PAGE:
Just slowly replace the entire script with Star Wars references, and pretty soon you'll have a game as popular as Star Wars.

Just slowly replace the entire script with Star Wars references, and pretty soon you’ll have a game as popular as Star Wars.

Anyway, the Empire uses Terra, a half-human, half-esper, half-protagonist, for her innate magical power. Then the Returners, a group of rebels, rescues her and hopes to use her for her innate magical power. But we don’t mind, because the Empire used a mind-control device to enslave her, whereas the Returners just used good, old fashioned, natural guilt. Because Tolkien taught us that kings always have our best interests at heart, while Star Wars shows us that emperors only want to blow up our planets and strike us dead with lightning. The Empire wages war to collect magic and subdue nations until the Emperor’s “court mage,” Kefka decides to destroy the world and rule the rubble heap as a god. The heroes rush to stop him. Then they lose. Failing to avert the apocalypse, the second act of the game takes off in a non-linear direction in which the player must find all the lost characters, then hunt down side quests that give them each a reason for living.

This game, as I’ve mentioned, defines “good RPG” for me. The story provides fourteen fully unique characters, each with a single unique special skill. Except for two, none of them learn magic naturally or in a pre-programmed order.  All spells are taught by equipping magicite (the petrified corpses of fairy-tale monsters, the Espers) in whatever configuration or order the player chooses. Each character has a certain configuration of base stats, suggesting a use for the character (The old mage, Strago, has higher magic power than physical power, while if you try to teach magic to your ninja, Shadow, you’ll find he has about as much aptitude for casting as a one-armed, epileptic fly fisherman…so about the same as every other ninja that Square tried to improve by giving low-level black magic powers), but magicite often grants stat bonuses when a character levels up, so the player can also customize these. I’ve only played two RPGs that have better character customization mechanics than FFVI: Final Fantasy V and Final Fantasy Tactics. So with all these fabulously creative systems, naturally Square moved on to FFVII, where you forge your characters with as much care as it takes to put books on a shelf, and who have all the unique features of an NES with a sticker on the top.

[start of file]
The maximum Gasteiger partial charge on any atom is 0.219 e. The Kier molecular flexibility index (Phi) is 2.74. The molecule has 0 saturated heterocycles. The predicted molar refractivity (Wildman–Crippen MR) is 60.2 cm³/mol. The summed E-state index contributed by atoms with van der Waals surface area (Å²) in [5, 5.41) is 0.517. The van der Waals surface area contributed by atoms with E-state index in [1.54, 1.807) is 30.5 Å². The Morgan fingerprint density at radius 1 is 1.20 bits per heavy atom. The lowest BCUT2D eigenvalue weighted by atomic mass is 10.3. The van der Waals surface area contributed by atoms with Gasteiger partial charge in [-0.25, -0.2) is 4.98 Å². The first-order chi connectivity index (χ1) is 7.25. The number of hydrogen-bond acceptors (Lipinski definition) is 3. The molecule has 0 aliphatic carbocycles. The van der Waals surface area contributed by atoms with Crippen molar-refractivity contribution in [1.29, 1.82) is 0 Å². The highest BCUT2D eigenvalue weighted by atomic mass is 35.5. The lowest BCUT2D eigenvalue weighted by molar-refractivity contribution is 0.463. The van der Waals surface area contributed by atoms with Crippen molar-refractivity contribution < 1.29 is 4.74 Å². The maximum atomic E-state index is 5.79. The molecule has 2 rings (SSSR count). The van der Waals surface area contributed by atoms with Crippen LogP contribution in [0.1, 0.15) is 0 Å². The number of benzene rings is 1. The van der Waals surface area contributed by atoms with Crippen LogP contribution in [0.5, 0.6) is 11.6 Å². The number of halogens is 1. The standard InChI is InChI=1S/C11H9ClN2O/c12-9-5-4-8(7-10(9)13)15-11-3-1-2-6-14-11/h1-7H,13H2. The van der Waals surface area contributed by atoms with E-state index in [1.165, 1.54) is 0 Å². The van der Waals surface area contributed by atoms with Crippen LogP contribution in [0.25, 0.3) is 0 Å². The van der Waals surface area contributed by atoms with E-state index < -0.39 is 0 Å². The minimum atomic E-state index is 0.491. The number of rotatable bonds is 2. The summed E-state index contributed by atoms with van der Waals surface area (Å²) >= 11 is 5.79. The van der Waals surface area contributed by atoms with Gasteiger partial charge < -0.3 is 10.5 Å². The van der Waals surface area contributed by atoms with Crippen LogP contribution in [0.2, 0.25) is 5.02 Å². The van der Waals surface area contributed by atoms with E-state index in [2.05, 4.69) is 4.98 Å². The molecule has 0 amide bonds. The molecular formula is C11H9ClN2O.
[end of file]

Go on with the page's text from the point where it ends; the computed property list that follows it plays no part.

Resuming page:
So I know we have to fight an epic battle to save all of existence in about three minutes, but this seems like the best time to tell Relm I'm her father.

So I know we have to fight an epic battle to save all of existence in about three minutes, but this seems like the best time to tell Relm I’m her father.